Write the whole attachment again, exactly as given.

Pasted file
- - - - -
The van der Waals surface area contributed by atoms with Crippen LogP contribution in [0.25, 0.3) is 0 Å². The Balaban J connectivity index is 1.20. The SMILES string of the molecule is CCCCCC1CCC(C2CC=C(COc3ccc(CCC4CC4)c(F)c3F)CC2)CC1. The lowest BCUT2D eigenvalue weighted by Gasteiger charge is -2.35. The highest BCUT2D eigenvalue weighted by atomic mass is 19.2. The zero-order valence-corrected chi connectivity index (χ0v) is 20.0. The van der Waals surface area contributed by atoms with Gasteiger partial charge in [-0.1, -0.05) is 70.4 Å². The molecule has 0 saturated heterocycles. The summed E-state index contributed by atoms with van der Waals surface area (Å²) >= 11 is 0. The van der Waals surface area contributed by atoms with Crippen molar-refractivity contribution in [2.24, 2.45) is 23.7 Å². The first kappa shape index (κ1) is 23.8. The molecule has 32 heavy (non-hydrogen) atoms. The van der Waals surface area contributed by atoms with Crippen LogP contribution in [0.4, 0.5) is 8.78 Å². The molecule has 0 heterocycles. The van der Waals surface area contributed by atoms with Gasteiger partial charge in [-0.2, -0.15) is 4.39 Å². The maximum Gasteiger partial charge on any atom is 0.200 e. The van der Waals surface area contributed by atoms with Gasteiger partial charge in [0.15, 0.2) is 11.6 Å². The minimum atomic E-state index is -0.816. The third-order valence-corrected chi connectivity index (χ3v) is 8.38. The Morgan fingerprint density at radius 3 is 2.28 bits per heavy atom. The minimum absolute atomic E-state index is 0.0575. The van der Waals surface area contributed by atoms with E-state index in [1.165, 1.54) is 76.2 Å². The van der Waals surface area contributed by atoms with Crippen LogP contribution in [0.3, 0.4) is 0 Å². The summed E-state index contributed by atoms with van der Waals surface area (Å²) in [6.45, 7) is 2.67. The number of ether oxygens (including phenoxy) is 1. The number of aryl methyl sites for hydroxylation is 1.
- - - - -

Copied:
The van der Waals surface area contributed by atoms with Crippen LogP contribution in [0.25, 0.3) is 0 Å². The Balaban J connectivity index is 1.20. The SMILES string of the molecule is CCCCCC1CCC(C2CC=C(COc3ccc(CCC4CC4)c(F)c3F)CC2)CC1. The lowest BCUT2D eigenvalue weighted by Gasteiger charge is -2.35. The highest BCUT2D eigenvalue weighted by atomic mass is 19.2. The zero-order valence-corrected chi connectivity index (χ0v) is 20.0. The van der Waals surface area contributed by atoms with Gasteiger partial charge in [-0.1, -0.05) is 70.4 Å². The molecule has 0 saturated heterocycles. The summed E-state index contributed by atoms with van der Waals surface area (Å²) >= 11 is 0. The van der Waals surface area contributed by atoms with Crippen molar-refractivity contribution in [2.24, 2.45) is 23.7 Å². The first kappa shape index (κ1) is 23.8. The molecule has 32 heavy (non-hydrogen) atoms. The van der Waals surface area contributed by atoms with Crippen LogP contribution in [0.4, 0.5) is 8.78 Å². The molecule has 0 heterocycles. The van der Waals surface area contributed by atoms with Gasteiger partial charge in [-0.2, -0.15) is 4.39 Å². The maximum Gasteiger partial charge on any atom is 0.200 e. The van der Waals surface area contributed by atoms with Gasteiger partial charge in [0.15, 0.2) is 11.6 Å². The minimum atomic E-state index is -0.816. The third-order valence-corrected chi connectivity index (χ3v) is 8.38. The Morgan fingerprint density at radius 3 is 2.28 bits per heavy atom. The minimum absolute atomic E-state index is 0.0575. The van der Waals surface area contributed by atoms with E-state index in [1.165, 1.54) is 76.2 Å². The van der Waals surface area contributed by atoms with Crippen LogP contribution in [0.3, 0.4) is 0 Å². The summed E-state index contributed by atoms with van der Waals surface area (Å²) in [6.45, 7) is 2.67. The number of ether oxygens (including phenoxy) is 1. The number of aryl methyl sites for hydroxylation is 1.